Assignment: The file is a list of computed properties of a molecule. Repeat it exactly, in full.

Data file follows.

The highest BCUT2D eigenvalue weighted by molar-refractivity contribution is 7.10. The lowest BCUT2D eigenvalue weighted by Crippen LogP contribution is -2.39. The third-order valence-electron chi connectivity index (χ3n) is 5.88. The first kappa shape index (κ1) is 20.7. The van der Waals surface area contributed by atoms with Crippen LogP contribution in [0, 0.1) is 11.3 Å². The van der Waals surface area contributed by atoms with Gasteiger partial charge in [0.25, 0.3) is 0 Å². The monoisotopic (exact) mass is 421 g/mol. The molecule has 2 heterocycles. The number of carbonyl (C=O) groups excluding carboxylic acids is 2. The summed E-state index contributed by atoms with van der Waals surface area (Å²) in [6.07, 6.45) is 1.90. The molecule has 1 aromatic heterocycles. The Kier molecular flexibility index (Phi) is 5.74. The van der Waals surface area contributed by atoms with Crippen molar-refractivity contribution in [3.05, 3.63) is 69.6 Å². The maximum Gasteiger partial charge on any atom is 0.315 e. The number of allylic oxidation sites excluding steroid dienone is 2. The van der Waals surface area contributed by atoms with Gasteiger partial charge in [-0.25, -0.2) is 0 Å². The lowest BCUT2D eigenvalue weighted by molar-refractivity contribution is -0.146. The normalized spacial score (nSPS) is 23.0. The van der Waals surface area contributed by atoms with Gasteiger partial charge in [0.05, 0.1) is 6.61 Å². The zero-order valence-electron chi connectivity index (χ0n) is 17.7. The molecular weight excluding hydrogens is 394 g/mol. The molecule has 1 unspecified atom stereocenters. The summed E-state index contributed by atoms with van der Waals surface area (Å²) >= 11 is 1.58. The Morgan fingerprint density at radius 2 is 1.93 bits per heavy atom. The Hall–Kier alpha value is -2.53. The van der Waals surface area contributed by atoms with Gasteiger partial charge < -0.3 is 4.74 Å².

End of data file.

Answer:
The highest BCUT2D eigenvalue weighted by molar-refractivity contribution is 7.10. The lowest BCUT2D eigenvalue weighted by Crippen LogP contribution is -2.39. The third-order valence-electron chi connectivity index (χ3n) is 5.88. The first kappa shape index (κ1) is 20.7. The van der Waals surface area contributed by atoms with Crippen LogP contribution in [0, 0.1) is 11.3 Å². The van der Waals surface area contributed by atoms with Gasteiger partial charge in [0.25, 0.3) is 0 Å². The monoisotopic (exact) mass is 421 g/mol. The molecule has 2 heterocycles. The number of carbonyl (C=O) groups excluding carboxylic acids is 2. The summed E-state index contributed by atoms with van der Waals surface area (Å²) in [6.07, 6.45) is 1.90. The molecule has 1 aromatic heterocycles. The Kier molecular flexibility index (Phi) is 5.74. The van der Waals surface area contributed by atoms with Crippen molar-refractivity contribution in [3.05, 3.63) is 69.6 Å². The maximum Gasteiger partial charge on any atom is 0.315 e. The number of allylic oxidation sites excluding steroid dienone is 2. The van der Waals surface area contributed by atoms with Gasteiger partial charge in [-0.25, -0.2) is 0 Å². The lowest BCUT2D eigenvalue weighted by molar-refractivity contribution is -0.146. The normalized spacial score (nSPS) is 23.0. The van der Waals surface area contributed by atoms with Gasteiger partial charge in [0.05, 0.1) is 6.61 Å². The zero-order valence-electron chi connectivity index (χ0n) is 17.7. The molecular weight excluding hydrogens is 394 g/mol. The molecule has 1 unspecified atom stereocenters. The summed E-state index contributed by atoms with van der Waals surface area (Å²) >= 11 is 1.58. The Morgan fingerprint density at radius 2 is 1.93 bits per heavy atom. The Hall–Kier alpha value is -2.53. The van der Waals surface area contributed by atoms with Gasteiger partial charge < -0.3 is 4.74 Å².